The hospital oxygen supply: an "O2K" problem

Respir Care. 2000 Mar;45(3):300-5.


Background: As an essential hospital facility, the central oxygen supply system should be designed with features allowing backup and/or redundancy in the event of system failure. As part of an organized institutional review of The Cleveland Clinic Foundation hospital inpatient central oxygen supply system, we undertook a survey of all hospitals in two Ohio cities to determine the characteristics of hospital central supply systems.

Methods: The questionnaire was developed and completed by structured telephone interview during calls placed to managers of facilities engineering departments in 35 hospitals in the greater Cleveland and Columbus, Ohio, metropolitan areas. To encourage candid responses to the telephone interview, respondents were assured that institutional names would not be presented in published reports. The questionnaire addressed the type of primary and reserve oxygen sources in the hospital, whether a backup system exists, and if so, in what configuration. The questionnaire also addressed whether any unplanned interruption or other problem (such as contamination of the piped-in oxygen supply) had ever occurred in the facility.

Results: Of the 35 eligible hospitals, responses were available from 32 (91.4%). The mean number of beds in the hospitals responding was 397 +/- 251 (standard deviation), and the original construction dates of the responding hospitals ranged from 1887 to 1982. All 32 responding institutions reported a reserve system, described as a liquid reservoir in 72% (23/32), manifolded cylinders in 16% (5/32), and both in 13% (4/32). Twenty-six (81%) of those responding reported having the reserve supply liquid or manifolded gas cylinders at the same location as the primary liquid vessel. The supply lines of these contiguous primary and reserve containers were reported to join proximal to entering the hospital structure, so at each of these 26 hospitals the primary and reserve systems depend on a single length of pipe. Only 4 (13%) of the hospitals have manifolded cylinders in addition to the primary and reserve liquid supplies. These manifolds are in different locations from the primary and reserve, have physically separate feed lines, and represent the only true examples of redundant piped-in oxygen supplies recorded during the survey. Of the 32 hospitals surveyed, 5 (16%) reported having experienced mishaps with the bulk liquid supply.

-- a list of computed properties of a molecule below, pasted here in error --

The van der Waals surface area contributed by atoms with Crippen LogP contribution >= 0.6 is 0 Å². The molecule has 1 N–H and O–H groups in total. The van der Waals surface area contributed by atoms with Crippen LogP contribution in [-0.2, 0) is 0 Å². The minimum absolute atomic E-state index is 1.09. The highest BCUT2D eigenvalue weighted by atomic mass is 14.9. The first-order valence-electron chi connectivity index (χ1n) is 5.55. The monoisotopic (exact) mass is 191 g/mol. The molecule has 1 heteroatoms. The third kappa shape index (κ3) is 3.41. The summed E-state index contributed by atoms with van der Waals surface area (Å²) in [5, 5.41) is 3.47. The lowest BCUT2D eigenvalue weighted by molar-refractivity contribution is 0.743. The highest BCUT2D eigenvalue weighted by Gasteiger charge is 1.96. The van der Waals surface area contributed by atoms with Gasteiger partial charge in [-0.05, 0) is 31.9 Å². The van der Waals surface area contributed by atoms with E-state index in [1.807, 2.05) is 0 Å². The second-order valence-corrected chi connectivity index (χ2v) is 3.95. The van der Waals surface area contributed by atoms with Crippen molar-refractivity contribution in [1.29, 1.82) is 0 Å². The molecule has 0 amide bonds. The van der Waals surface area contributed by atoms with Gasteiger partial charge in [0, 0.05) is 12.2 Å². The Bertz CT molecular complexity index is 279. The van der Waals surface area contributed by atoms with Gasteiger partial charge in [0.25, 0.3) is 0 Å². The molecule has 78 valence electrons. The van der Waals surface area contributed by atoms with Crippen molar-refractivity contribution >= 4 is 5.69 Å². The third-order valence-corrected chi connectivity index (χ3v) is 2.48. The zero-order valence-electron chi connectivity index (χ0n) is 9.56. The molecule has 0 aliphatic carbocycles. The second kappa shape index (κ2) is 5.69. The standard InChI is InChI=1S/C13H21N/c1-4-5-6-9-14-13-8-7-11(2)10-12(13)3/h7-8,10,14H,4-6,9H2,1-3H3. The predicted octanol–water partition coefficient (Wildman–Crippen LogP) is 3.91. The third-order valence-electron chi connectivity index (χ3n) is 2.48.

Conclusions: (1) Not surprisingly, most of the hospitals in these two urban areas use bulk liquid oxygen systems (with primary and reserve liquid reservoirs) as the main central supply source, with some providing manifolded cylinders as backup. (2) Mishaps regarding the main supply line from the bulk oxygen reservoir were reported by 16% (5/32) of responding institutions. (3) In this context, the fact that most main and reserve tanks were contiguous and fed through a single line to the hospital facility suggests ongoing risk for interruption of an oxygen supply by line mishaps (e.g., street repair). (4) Contingency planning to lessen the risk of an interrupted supply should involve back-up systems with physically separated feed lines, as well as tanks of manifolded cylinders along the course of the main hospital oxygen circuit line.

MeSH terms

  • Disaster Planning
  • Equipment Failure
  • Equipment and Supplies, Hospital / standards*
  • Humans
  • Maintenance and Engineering, Hospital
  • Ohio
  • Oxygen / administration & dosage*
  • Personnel, Hospital
  • Surveys and Questionnaires


  • Oxygen